Last year, I achieved my desired goal of bringing TCFT to Croydon – it was important for me to bring the programme that had made such a huge impact in my life to the place I call home.  Putting on the TCFT Croydon Pilot was a huge achievement and I could have easily stopped there – at times, I did want to stop there – but it was always my intention to continue developing TCFT’s presence in Croydon.

After some careful consideration, time spent reflecting on the Pilot and speaking to Tina, I made the decision to bring TCFT Croydon back for three Sundays across the months of May, June and July.  This was something that TCFT had never done before and as I was planning, I begun to wonder why I had chosen to do it, but there is a method to my madness.  I wanted the participants to be able to process everything discussed and have the time to further develop their work, without the intensity of a week or two-week straight residency.

With the time scale set out, I chose to focus on the theme of Change, which I think is extremely important considering all that it is going on around us and all that is affecting young people.  I wanted the participants to think about what they wanted to change and how they could spark change through arts, as the arts are a great way of making changes happen.

After much planning, organising and emailing, TCFT Croydon 2018 started on May 27th in Turf Projects.  Participants took part in a collaborative visual art activity with Cedoux to free our minds at the start of the day, a poetry activity with myself to get us warmed up after lunch, and an improv music session with Catherine to wind down at the end.

However, the day’s focus was conversations and discussion focused on Change, led by Lora and Rosie.  I wanted to ensure that we had the time for in-depth discussions to give us strong foundations to build on throughout the upcoming Sundays, which we ended up with due to guidance from the dream team that was Lora and Rosie.

We were first split into groups of four to make a list of all that we wanted to change, no matter how big.  Lora encouraged us to open our minds and think without boundaries, as this was about the what rather than the how.  When we all came together to feed back, a long list of what we wanted to change was generated, showing that young people really do care about the world around them.  Items on the list included challenging stereotypes, violent crime, replacing Trump with the Obamas, eradicating homelessness and LGBTQ equality.

Once the list had been written, we were then asked to choose three focal points as a collective.  The decision was made to focus on mental health, more youth services and bridging the gap between generations.  I was interested by the choices of three very different things, which are all important in different ways.

Everyone was then split back into small groups – different groups this time – to come up with ways that changes could be made in these three areas.  We then came together as a collective and spoke about the ideas that had been generated, providing extra context if necessary.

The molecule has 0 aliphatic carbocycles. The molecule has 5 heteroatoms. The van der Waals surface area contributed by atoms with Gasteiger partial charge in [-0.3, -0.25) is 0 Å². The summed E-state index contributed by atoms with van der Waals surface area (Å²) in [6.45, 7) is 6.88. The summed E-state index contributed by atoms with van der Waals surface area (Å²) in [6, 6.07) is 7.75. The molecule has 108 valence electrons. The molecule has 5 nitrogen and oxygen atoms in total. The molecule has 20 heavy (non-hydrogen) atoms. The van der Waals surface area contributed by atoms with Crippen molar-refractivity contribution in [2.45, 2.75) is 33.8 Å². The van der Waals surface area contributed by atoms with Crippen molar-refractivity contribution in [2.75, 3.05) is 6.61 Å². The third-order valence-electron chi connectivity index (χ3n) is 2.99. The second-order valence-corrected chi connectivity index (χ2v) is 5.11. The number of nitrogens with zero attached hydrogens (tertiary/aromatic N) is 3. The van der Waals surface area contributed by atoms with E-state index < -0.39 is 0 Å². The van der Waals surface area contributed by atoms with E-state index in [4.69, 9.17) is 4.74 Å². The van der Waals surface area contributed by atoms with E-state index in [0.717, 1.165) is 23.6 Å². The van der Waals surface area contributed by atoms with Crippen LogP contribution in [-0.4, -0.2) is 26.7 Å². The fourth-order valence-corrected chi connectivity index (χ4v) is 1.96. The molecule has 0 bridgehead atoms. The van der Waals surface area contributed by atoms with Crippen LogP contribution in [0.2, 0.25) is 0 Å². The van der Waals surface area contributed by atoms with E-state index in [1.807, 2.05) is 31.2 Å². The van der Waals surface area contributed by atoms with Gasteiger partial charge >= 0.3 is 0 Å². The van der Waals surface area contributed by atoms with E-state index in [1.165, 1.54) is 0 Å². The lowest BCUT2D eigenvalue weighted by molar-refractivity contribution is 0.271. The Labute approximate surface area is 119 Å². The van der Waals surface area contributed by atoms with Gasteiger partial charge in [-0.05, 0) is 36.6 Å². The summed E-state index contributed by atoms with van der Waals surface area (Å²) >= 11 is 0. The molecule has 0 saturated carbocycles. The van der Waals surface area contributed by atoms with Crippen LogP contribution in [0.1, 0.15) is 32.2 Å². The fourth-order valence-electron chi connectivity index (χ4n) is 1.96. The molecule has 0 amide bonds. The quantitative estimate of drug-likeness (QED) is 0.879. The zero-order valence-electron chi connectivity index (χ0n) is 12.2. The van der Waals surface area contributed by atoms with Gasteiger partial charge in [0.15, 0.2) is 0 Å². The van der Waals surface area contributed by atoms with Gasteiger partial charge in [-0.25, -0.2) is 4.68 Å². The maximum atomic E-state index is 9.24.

After speaking about these ideas, we were asked to write on post-it notes what we could personally do to make change happen in these three areas – particularly though our art form – or what help we needed to make changes happen.  We were encouraged to write on as many post-it notes as we liked, and stick them on to the flip chart sheets for the three different areas.  It was amazing to see so many post-it notes with ideas of how we could make change in our community.  

Following on from that, we were asked to share at least one of the action points we had written and how we could go about making it happen.  Everyone had some sort of idea of how they could make what they had written tangible, which I hope they have begun to make a start on.  It was beautiful to see so many change makers in the room.

One of the best things about the whole day though, was seeing the high level of engagement and positive interactions throughout.  Overhearing the conversations had during lunch blew my mind – that is what TCFT is all about.


I’m now looking forward to seeing how the process will continue to develop with the start of the creative workshops on June 24th.  Participants will be engaging in Music, Poetry, Theatre and Visual Art, with collaboration being highly encouraged.  I am continuing to do things a little different from the TCFT norm by extending the age of participants from just 15-25 to 15+, in response to the young people wanting to bridge the gap between generations.  The inter-generational element seems to work really well in Croydon, so if you are interested in getting involved, sign up here:

All that’s left to say is a huge thank you to Cedoux, Catherine, Lora and Rosie for leading out in the activities on the day, as well as all of the volunteers for giving up time on their Sunday and to Peter for taking the photos that I cannot wait to see.   A big thank you to the wonderful participants for being so engaged.  And an extra special thank you to Curry on NaanStop for providing lunch, Turf Projects for the use of their space and Spread The Word for partnering with us.  See you again on June 24th.  

If you would like more information, please email